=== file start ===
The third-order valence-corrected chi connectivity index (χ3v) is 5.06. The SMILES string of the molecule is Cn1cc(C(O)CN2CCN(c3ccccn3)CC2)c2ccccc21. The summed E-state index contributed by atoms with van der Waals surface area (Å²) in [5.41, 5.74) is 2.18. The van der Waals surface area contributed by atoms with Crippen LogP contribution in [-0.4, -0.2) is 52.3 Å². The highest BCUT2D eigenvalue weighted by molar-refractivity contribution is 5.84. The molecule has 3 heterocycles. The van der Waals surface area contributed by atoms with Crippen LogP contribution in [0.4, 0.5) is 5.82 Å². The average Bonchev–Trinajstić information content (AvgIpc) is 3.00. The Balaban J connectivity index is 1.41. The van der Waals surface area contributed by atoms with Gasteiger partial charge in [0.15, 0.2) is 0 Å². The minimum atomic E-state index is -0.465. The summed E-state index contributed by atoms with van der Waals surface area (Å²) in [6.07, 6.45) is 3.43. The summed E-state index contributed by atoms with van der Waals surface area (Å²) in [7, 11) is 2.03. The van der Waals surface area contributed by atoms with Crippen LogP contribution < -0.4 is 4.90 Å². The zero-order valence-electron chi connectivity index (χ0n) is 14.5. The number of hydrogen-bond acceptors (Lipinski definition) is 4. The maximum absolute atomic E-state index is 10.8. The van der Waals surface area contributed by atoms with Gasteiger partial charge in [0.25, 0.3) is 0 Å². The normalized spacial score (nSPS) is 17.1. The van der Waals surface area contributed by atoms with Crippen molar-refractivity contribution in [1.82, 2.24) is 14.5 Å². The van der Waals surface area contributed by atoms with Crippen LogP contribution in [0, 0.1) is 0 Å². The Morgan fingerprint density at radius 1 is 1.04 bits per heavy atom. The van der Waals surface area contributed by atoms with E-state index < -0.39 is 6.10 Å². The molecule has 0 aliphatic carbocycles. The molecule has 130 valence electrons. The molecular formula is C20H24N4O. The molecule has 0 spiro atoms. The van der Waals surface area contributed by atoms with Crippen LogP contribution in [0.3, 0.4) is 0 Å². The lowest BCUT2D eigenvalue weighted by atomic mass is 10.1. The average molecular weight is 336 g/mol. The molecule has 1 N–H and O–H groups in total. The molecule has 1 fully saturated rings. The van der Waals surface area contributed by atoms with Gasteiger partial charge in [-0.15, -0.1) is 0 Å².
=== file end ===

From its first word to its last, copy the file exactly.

The third-order valence-corrected chi connectivity index (χ3v) is 5.06. The SMILES string of the molecule is Cn1cc(C(O)CN2CCN(c3ccccn3)CC2)c2ccccc21. The summed E-state index contributed by atoms with van der Waals surface area (Å²) in [5.41, 5.74) is 2.18. The van der Waals surface area contributed by atoms with Crippen LogP contribution in [-0.4, -0.2) is 52.3 Å². The highest BCUT2D eigenvalue weighted by molar-refractivity contribution is 5.84. The molecule has 3 heterocycles. The van der Waals surface area contributed by atoms with Crippen LogP contribution in [0.4, 0.5) is 5.82 Å². The average Bonchev–Trinajstić information content (AvgIpc) is 3.00. The Balaban J connectivity index is 1.41. The van der Waals surface area contributed by atoms with Gasteiger partial charge in [0.15, 0.2) is 0 Å². The minimum atomic E-state index is -0.465. The summed E-state index contributed by atoms with van der Waals surface area (Å²) in [6.07, 6.45) is 3.43. The summed E-state index contributed by atoms with van der Waals surface area (Å²) in [7, 11) is 2.03. The van der Waals surface area contributed by atoms with Crippen LogP contribution < -0.4 is 4.90 Å². The zero-order valence-electron chi connectivity index (χ0n) is 14.5. The number of hydrogen-bond acceptors (Lipinski definition) is 4. The maximum absolute atomic E-state index is 10.8. The van der Waals surface area contributed by atoms with Gasteiger partial charge in [0.25, 0.3) is 0 Å². The normalized spacial score (nSPS) is 17.1. The van der Waals surface area contributed by atoms with Crippen molar-refractivity contribution in [1.82, 2.24) is 14.5 Å². The van der Waals surface area contributed by atoms with Crippen LogP contribution in [0, 0.1) is 0 Å². The Morgan fingerprint density at radius 1 is 1.04 bits per heavy atom. The van der Waals surface area contributed by atoms with E-state index < -0.39 is 6.10 Å². The molecule has 0 aliphatic carbocycles. The molecule has 130 valence electrons. The molecular formula is C20H24N4O. The molecule has 0 spiro atoms. The van der Waals surface area contributed by atoms with Crippen LogP contribution in [0.3, 0.4) is 0 Å². The lowest BCUT2D eigenvalue weighted by atomic mass is 10.1. The average molecular weight is 336 g/mol. The molecule has 1 N–H and O–H groups in total. The molecule has 1 fully saturated rings. The van der Waals surface area contributed by atoms with Gasteiger partial charge in [-0.15, -0.1) is 0 Å².